Twenty-Four Short Sermons On The Doctrine Of Universal Salvation eBook

This eBook from the Gutenberg Project consists of approximately 220 pages of information about Twenty-Four Short Sermons On The Doctrine Of Universal Salvation.

[To be continued.]


“For as in Adam all die, even so in Christ shall all be made alive.” 1 Cor. xv:20.

In our last we noticed the context, and also taken into consideration the language of Paul on the coming of Christ and the change of the living in Phil. iii:20, 21.  This, we have shown, has no reference to the mortal bodies of men being changed to immortal bodies, so as to resemble the personal form of Jesus Christ.  If it refer to Jesus, still the resemblance would be moral, not personal, for no where do the scriptures teach, that we are in our personal appearance to be like our Saviour.  But in a moral sense, “we shall be like him, for we shall see him as he is.”  I do not say, that there will be no personal resemblance between immortal beings and Christ.  I fully believe there will be; but I mean that this personal resemblance is more a matter of course, than a doctrine of divine revelation.  I do not read of the “glorious body” of Jesus in his immortal resurrection state.  But the scriptures do compare the moral body of Christians on earth with the glorified body of holy beings in heaven, Heb. xii:22, 23—­“But ye are come unto mount Zion, and unto the city of the living God, the heavenly Jerusalem, and to an in-numerable company of angels to the general assembly and church of the first-born, which are written in heaven, and to God the judge of all, and to the spirits of just men made made perfect.”  So far as the Christians were “established unblamable in holiness before God even our Father at the coming of our Lord Jesus Christ with all his saints” so far as they were elevated to “shine as the brightness of the firmament and as the stars forever” so far as their moral condition and enjoyments were improved and enlarged, thus far, of course, the lowly body of the church on earth would be changed into a moral resemblance of that “glorious body” of Christ, who were praising him in heaven.  In heaven the Christians had their conversation, from whence they were looking for the Saviour, as shortly to come, and fashion them into a moral resemblance of those saints above, who had died in his cause, and who were to come with him.  From the whole context, the conclusion is irresistible that this change of the “vile body” was at the coming of the Lord then at hand, and not at the end of time, as some imagine.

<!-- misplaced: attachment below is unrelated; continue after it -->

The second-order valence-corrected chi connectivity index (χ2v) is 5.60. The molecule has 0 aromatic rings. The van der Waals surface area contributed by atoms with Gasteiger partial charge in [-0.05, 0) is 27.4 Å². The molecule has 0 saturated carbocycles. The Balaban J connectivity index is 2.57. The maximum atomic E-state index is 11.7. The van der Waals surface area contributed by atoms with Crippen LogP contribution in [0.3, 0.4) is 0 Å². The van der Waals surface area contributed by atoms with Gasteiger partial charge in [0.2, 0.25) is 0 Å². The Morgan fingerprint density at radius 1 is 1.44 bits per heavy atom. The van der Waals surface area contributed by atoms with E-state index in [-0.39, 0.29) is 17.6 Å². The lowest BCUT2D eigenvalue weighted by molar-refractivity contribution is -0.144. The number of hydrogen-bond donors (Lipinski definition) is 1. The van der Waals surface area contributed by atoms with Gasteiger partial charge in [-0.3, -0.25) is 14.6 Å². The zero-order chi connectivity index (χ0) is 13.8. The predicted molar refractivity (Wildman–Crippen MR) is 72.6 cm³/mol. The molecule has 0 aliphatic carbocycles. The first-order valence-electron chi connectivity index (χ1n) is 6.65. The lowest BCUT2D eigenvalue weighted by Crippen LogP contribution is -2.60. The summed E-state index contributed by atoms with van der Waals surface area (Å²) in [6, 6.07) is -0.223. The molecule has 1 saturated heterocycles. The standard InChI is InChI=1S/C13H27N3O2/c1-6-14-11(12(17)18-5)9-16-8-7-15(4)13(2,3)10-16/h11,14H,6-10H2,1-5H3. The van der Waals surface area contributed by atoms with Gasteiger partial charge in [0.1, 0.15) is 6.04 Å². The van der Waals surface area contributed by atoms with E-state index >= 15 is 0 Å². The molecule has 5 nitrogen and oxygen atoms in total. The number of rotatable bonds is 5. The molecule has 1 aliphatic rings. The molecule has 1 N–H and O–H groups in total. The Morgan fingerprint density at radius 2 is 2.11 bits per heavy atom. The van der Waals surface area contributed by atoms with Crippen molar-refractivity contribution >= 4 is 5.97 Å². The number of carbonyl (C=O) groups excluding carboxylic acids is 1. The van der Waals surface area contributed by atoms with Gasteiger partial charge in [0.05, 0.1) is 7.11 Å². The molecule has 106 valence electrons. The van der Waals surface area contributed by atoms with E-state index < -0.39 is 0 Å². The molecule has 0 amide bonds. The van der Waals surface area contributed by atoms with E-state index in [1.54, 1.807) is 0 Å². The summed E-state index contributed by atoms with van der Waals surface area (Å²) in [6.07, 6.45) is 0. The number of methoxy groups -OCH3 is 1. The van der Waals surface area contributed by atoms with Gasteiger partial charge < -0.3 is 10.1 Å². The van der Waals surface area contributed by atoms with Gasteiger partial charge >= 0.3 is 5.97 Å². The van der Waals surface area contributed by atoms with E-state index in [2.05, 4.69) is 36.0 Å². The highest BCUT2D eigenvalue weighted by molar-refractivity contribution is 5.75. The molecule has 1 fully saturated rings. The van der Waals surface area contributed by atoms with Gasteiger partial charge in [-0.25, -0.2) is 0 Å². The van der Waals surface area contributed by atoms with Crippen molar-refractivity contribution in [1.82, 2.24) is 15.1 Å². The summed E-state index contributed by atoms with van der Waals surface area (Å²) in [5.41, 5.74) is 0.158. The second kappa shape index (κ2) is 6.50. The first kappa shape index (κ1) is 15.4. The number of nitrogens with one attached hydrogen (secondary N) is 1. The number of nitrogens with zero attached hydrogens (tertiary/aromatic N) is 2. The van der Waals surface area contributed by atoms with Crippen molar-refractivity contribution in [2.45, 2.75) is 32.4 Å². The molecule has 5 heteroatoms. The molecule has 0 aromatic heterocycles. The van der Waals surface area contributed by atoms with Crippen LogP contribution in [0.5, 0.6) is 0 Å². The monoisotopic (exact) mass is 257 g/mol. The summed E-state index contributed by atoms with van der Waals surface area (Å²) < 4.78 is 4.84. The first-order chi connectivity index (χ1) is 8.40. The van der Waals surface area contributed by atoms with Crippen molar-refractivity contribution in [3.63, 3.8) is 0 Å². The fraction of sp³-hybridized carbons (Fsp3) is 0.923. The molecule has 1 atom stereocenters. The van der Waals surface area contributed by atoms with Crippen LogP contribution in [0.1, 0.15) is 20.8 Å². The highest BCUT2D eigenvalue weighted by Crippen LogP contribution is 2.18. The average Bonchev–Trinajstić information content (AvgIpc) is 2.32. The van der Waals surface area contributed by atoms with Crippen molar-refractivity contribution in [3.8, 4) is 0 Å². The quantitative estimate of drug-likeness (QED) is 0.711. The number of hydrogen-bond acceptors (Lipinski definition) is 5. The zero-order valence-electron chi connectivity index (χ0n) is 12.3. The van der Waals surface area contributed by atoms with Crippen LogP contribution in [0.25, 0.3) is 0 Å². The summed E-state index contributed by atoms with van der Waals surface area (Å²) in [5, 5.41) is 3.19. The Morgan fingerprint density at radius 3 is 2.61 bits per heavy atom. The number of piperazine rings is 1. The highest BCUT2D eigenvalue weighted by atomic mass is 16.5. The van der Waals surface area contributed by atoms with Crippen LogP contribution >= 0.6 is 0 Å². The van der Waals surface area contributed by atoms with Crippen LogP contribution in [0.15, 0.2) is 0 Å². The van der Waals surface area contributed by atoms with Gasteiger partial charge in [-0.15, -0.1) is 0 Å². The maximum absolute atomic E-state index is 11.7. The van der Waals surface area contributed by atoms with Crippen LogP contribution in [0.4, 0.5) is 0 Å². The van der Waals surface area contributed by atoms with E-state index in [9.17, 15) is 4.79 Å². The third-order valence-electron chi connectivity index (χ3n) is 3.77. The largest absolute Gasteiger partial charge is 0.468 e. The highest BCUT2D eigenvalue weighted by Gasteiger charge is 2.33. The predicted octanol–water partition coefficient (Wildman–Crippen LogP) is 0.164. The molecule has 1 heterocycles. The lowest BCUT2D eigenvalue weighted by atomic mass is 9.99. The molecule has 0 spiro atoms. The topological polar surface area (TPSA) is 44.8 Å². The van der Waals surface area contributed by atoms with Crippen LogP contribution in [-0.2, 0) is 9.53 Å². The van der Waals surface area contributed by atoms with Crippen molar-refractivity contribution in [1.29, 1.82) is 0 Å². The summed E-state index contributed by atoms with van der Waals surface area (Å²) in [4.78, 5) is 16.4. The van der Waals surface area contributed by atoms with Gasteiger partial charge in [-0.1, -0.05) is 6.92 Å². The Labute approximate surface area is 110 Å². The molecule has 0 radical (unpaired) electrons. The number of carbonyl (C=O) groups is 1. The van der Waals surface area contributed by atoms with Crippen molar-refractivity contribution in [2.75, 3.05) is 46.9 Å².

Another scripture commonly applied to the general resurrection of the dead, and a change of all the living is recorded in 1 Thess. iv:15, 16, 17—­“For this we say unto you by the word of the Lord, that we which are alive and remain unto the coming of the Lord shall not be before them that are asleep.  For the Lord himself shall descend from heaven with a shout, with the voice of the archangel and the trump of God; and the dead in Christ shall rise first.  Then we which are alive and remain shall be caught

Project Gutenberg
Twenty-Four Short Sermons On The Doctrine Of Universal Salvation from Project Gutenberg. Public domain.
Follow Us on Facebook